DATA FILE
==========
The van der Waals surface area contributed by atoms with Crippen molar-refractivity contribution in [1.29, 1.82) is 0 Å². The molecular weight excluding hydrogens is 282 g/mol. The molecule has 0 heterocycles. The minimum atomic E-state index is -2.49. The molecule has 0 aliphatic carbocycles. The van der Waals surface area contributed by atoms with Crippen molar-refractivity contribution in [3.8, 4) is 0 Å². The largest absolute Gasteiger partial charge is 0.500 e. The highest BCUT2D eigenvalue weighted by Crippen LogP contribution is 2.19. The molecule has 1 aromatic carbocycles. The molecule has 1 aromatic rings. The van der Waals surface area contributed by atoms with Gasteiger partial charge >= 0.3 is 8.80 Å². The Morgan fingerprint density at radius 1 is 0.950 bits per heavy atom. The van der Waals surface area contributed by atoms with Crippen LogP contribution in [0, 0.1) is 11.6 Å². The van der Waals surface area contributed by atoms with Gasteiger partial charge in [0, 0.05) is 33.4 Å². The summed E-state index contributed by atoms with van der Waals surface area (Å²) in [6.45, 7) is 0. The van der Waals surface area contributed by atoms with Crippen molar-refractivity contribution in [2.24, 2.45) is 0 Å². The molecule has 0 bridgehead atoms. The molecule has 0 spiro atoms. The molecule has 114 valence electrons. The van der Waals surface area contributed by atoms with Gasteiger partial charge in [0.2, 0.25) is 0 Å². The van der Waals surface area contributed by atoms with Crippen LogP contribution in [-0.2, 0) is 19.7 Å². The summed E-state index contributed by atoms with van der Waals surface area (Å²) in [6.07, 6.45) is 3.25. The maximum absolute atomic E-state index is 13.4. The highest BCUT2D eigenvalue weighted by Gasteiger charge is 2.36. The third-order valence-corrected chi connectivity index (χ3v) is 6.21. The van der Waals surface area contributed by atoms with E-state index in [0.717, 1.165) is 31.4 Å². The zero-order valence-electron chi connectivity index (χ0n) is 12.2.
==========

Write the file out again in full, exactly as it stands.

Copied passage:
The van der Waals surface area contributed by atoms with Crippen molar-refractivity contribution in [1.29, 1.82) is 0 Å². The molecular weight excluding hydrogens is 282 g/mol. The molecule has 0 heterocycles. The minimum atomic E-state index is -2.49. The molecule has 0 aliphatic carbocycles. The van der Waals surface area contributed by atoms with Crippen molar-refractivity contribution in [3.8, 4) is 0 Å². The largest absolute Gasteiger partial charge is 0.500 e. The highest BCUT2D eigenvalue weighted by Crippen LogP contribution is 2.19. The molecule has 1 aromatic carbocycles. The molecule has 1 aromatic rings. The van der Waals surface area contributed by atoms with Gasteiger partial charge >= 0.3 is 8.80 Å². The Morgan fingerprint density at radius 1 is 0.950 bits per heavy atom. The van der Waals surface area contributed by atoms with Crippen LogP contribution in [0, 0.1) is 11.6 Å². The van der Waals surface area contributed by atoms with Gasteiger partial charge in [0, 0.05) is 33.4 Å². The summed E-state index contributed by atoms with van der Waals surface area (Å²) in [6.45, 7) is 0. The van der Waals surface area contributed by atoms with Crippen molar-refractivity contribution in [2.24, 2.45) is 0 Å². The molecule has 0 bridgehead atoms. The molecule has 0 spiro atoms. The molecule has 114 valence electrons. The van der Waals surface area contributed by atoms with Gasteiger partial charge in [0.2, 0.25) is 0 Å². The van der Waals surface area contributed by atoms with Crippen LogP contribution in [-0.2, 0) is 19.7 Å². The summed E-state index contributed by atoms with van der Waals surface area (Å²) in [6.07, 6.45) is 3.25. The maximum absolute atomic E-state index is 13.4. The highest BCUT2D eigenvalue weighted by Gasteiger charge is 2.36. The third-order valence-corrected chi connectivity index (χ3v) is 6.21. The van der Waals surface area contributed by atoms with E-state index in [0.717, 1.165) is 31.4 Å². The zero-order valence-electron chi connectivity index (χ0n) is 12.2.